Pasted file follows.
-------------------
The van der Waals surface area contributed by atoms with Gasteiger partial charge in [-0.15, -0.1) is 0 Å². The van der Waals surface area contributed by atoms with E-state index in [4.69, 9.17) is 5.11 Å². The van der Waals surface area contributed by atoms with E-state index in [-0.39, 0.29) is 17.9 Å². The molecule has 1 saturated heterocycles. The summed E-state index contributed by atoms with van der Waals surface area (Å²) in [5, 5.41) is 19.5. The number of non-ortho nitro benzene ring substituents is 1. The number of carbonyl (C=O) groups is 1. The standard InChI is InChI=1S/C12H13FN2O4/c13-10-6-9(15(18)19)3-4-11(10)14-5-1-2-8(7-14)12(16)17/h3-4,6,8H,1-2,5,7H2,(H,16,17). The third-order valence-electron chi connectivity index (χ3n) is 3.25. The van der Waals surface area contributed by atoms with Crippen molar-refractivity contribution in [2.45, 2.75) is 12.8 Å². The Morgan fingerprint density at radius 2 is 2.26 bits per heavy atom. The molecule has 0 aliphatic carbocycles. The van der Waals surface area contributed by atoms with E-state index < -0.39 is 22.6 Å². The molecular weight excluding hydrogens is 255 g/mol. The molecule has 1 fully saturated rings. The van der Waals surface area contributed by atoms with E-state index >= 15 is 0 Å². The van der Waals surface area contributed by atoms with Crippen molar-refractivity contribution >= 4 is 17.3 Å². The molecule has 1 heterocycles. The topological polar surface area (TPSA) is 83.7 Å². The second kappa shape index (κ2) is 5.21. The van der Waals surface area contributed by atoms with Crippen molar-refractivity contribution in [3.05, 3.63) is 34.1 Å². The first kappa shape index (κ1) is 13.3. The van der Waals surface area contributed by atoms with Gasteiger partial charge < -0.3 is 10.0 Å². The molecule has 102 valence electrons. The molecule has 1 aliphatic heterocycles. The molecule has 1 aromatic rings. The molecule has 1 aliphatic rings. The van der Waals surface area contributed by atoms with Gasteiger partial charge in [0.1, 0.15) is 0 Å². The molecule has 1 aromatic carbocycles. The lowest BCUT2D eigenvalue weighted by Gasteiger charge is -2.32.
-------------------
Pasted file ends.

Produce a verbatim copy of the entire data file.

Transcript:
The van der Waals surface area contributed by atoms with Gasteiger partial charge in [-0.15, -0.1) is 0 Å². The van der Waals surface area contributed by atoms with E-state index in [4.69, 9.17) is 5.11 Å². The van der Waals surface area contributed by atoms with E-state index in [-0.39, 0.29) is 17.9 Å². The molecule has 1 saturated heterocycles. The summed E-state index contributed by atoms with van der Waals surface area (Å²) in [5, 5.41) is 19.5. The number of non-ortho nitro benzene ring substituents is 1. The number of carbonyl (C=O) groups is 1. The standard InChI is InChI=1S/C12H13FN2O4/c13-10-6-9(15(18)19)3-4-11(10)14-5-1-2-8(7-14)12(16)17/h3-4,6,8H,1-2,5,7H2,(H,16,17). The third-order valence-electron chi connectivity index (χ3n) is 3.25. The van der Waals surface area contributed by atoms with Crippen molar-refractivity contribution in [2.45, 2.75) is 12.8 Å². The Morgan fingerprint density at radius 2 is 2.26 bits per heavy atom. The molecule has 0 aliphatic carbocycles. The van der Waals surface area contributed by atoms with E-state index < -0.39 is 22.6 Å². The molecular weight excluding hydrogens is 255 g/mol. The molecule has 1 fully saturated rings. The van der Waals surface area contributed by atoms with E-state index >= 15 is 0 Å². The van der Waals surface area contributed by atoms with Crippen molar-refractivity contribution >= 4 is 17.3 Å². The molecule has 1 heterocycles. The topological polar surface area (TPSA) is 83.7 Å². The second kappa shape index (κ2) is 5.21. The van der Waals surface area contributed by atoms with Crippen molar-refractivity contribution in [3.05, 3.63) is 34.1 Å². The first kappa shape index (κ1) is 13.3. The van der Waals surface area contributed by atoms with Gasteiger partial charge < -0.3 is 10.0 Å². The molecule has 102 valence electrons. The molecule has 1 aliphatic heterocycles. The molecule has 1 aromatic rings. The molecule has 1 aliphatic rings. The van der Waals surface area contributed by atoms with Gasteiger partial charge in [0.1, 0.15) is 0 Å². The molecule has 1 aromatic carbocycles. The lowest BCUT2D eigenvalue weighted by Gasteiger charge is -2.32.